Customer profile – Oxford Drug Design
New antibiotics to treat drug-resistant infections
Antibiotics have, for decades, been "wonder drugs" that have saved countless lives. However, as has been much reported in the news, the currently used antibiotics are becoming increasingly ineffective as bacteria are evolving resistance.
Strains of bacteria are emerging that are resistant to all, or almost all, antibiotics, leaving doctors with few treatment options. The situation is serious and growing worse. In the words of Prof. Dame Sally Davies, the UK's Chief Medical Officer, "If we don’t act now, any one of us could go into hospital in 20 years for minor surgery and die because of an ordinary infection that can’t be treated by antibiotics. And routine operations like hip replacements or organ transplants could be deadly because of the risk of infection."
Oxford Drug Design, a spin-out company from Oxford University's Chemistry Department, are playing their part in the response to this crisis. Over many years, the company has developed sophisticated approaches to "Computer-Aided Drug Design". Briefly, this involves using computer algorithms and machine learning to understand the ways in which chemical compounds interact with biology, and use this knowledge to design potential new and better drugs.
Oxford Drug Design's main programme is developing an antibiotic that works in a new way (more formally, has a novel "mechanism of action"). This is important, because it means that it can be effective against bacteria that have become resistant to existing antibiotics, such as penicillins and cephalosporins.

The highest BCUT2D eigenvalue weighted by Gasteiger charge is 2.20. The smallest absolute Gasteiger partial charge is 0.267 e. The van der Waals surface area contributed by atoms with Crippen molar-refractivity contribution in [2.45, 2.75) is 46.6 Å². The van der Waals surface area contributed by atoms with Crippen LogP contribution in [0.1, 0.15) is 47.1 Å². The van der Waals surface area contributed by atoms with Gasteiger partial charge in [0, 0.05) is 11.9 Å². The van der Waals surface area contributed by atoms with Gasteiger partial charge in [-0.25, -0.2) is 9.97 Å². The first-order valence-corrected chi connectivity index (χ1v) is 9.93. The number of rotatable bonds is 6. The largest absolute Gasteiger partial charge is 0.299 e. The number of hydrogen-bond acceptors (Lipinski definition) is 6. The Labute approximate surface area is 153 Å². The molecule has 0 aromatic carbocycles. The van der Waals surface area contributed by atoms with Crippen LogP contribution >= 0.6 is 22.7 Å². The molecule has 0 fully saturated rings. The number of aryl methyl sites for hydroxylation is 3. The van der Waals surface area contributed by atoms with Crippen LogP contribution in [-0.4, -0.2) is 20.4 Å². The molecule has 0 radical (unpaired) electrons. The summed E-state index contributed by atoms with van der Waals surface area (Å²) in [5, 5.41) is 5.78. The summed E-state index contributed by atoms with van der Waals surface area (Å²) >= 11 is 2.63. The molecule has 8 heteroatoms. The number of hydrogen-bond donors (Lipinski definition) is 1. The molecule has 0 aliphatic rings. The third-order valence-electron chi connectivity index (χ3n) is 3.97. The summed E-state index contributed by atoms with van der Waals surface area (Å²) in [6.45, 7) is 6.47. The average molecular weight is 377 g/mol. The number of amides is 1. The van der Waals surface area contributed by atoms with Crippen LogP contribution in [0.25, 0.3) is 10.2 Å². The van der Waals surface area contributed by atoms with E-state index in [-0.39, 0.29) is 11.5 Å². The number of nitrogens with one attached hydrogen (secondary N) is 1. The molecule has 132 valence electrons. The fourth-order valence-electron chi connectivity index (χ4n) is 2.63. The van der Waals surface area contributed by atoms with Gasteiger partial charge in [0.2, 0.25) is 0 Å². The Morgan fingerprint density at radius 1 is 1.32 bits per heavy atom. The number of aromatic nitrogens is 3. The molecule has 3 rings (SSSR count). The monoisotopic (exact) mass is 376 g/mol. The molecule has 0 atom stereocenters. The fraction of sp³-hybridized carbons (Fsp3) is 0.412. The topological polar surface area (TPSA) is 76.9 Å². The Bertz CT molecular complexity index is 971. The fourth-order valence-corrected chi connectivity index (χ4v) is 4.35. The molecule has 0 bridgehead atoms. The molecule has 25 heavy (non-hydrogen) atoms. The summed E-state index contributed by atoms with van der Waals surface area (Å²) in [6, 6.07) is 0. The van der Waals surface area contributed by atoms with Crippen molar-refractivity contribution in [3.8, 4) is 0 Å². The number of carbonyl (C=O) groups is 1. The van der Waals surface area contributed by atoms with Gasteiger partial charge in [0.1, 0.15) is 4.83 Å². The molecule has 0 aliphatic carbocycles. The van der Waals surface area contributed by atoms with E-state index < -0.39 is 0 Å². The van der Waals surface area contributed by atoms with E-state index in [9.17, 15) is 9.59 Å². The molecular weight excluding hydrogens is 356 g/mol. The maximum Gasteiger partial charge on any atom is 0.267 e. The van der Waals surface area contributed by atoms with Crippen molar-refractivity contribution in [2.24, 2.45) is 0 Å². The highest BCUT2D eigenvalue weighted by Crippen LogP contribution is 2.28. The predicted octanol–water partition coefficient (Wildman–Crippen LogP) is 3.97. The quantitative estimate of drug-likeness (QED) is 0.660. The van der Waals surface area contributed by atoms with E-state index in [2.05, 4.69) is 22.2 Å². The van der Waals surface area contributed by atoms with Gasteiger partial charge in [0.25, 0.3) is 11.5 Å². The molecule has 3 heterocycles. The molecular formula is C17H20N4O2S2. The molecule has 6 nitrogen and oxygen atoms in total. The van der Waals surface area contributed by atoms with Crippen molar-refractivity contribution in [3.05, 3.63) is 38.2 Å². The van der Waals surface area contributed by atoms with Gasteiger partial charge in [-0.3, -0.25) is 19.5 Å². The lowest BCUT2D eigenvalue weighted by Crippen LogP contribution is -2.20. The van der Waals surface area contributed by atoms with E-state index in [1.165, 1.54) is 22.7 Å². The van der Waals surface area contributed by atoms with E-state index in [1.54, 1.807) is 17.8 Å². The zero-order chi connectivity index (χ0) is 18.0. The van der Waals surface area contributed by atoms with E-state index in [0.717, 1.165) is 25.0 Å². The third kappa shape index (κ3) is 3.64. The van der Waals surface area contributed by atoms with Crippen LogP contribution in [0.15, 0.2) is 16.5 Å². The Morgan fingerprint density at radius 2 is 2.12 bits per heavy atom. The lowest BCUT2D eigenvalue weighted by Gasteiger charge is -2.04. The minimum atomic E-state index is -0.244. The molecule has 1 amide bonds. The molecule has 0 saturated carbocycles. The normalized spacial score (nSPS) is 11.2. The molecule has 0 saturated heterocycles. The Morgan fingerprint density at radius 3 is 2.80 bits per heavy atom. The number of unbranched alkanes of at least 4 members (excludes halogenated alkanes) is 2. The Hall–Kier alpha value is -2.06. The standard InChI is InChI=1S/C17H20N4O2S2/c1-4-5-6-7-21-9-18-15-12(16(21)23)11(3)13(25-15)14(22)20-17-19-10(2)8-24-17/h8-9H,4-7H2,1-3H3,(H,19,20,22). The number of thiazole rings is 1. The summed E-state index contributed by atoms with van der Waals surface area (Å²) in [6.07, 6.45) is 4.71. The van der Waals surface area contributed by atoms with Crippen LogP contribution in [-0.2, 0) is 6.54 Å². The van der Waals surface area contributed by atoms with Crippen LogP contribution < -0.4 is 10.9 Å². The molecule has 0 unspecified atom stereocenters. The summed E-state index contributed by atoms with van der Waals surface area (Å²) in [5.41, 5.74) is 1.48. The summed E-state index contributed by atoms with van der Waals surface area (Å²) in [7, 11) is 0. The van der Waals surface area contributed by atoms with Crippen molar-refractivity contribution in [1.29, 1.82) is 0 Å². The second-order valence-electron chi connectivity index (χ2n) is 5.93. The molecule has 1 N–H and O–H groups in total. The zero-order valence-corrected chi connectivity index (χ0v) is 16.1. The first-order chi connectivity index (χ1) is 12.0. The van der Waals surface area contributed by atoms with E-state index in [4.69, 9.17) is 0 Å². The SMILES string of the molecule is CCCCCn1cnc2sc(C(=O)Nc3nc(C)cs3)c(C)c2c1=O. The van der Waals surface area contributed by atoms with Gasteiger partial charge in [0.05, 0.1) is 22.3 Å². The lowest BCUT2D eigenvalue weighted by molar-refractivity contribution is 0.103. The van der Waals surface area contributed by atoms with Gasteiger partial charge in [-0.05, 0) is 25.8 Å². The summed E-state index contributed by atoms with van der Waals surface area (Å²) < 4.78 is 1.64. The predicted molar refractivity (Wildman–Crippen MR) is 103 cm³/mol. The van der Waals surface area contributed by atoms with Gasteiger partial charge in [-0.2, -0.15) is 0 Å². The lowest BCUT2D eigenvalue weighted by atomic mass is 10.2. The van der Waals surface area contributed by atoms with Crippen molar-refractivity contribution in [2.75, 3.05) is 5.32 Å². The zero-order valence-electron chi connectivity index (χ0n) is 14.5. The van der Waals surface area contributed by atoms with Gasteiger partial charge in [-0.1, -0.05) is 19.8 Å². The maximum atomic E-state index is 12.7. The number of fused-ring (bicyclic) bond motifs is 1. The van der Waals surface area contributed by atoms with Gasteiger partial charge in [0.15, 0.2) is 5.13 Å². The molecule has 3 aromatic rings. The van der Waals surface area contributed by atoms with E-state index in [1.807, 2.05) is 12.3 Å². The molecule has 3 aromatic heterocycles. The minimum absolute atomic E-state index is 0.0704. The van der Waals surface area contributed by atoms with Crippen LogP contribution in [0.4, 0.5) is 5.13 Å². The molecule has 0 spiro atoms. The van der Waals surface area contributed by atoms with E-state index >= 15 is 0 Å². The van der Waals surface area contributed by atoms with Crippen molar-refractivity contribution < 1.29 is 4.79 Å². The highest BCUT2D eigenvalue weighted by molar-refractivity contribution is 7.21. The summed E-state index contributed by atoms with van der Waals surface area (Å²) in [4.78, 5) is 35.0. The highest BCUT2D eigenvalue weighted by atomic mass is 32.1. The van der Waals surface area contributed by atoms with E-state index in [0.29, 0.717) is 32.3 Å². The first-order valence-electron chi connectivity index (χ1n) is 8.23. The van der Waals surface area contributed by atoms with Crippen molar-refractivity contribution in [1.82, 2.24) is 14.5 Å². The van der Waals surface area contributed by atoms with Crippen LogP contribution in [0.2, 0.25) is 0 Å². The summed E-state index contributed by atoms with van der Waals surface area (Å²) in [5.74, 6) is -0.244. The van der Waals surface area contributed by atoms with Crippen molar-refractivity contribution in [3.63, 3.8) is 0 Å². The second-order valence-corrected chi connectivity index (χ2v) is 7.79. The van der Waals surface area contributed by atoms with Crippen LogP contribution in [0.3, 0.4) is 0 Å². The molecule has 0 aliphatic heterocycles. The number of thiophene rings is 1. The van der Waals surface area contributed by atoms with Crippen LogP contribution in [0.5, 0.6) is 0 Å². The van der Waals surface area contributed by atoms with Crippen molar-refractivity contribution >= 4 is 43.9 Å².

The project is making excellent progress and, if all goes well, it could lead to a new drug in the clinic within the next few years. It is very rewarding to be working in a fascinating and challenging area of science that also has the potential to deliver a great benefit to society.
High Sheriff of Oxfordshire opens up new R&D Laboratories at Wood Centre for Innovation
Imam Monawar Hussain, the High Sheriff of Oxfordshire and one of our trustees, officially opened our newly-converted class II R&D laboratories at the Wood Centre for Innovation alongside Jeremy Long, chair of the Oxfordshire Local Enterprise Partnership (OxLEP).
Optellum wins NHS funding
Optellum wins NHS funding for its AI decision support to detect early-stage lung cancer this week.
Spintex wins Ray of Hope Prize!
Company based at Wood Centre for Innovation, Spintex wins the $100,000 Ray of Hope Prize this week. The prize is awarded each year to the world’s top nature-inspired start-up after 10 finalist teams conclude a 10-week accelerator program. Congratulations to Spintex!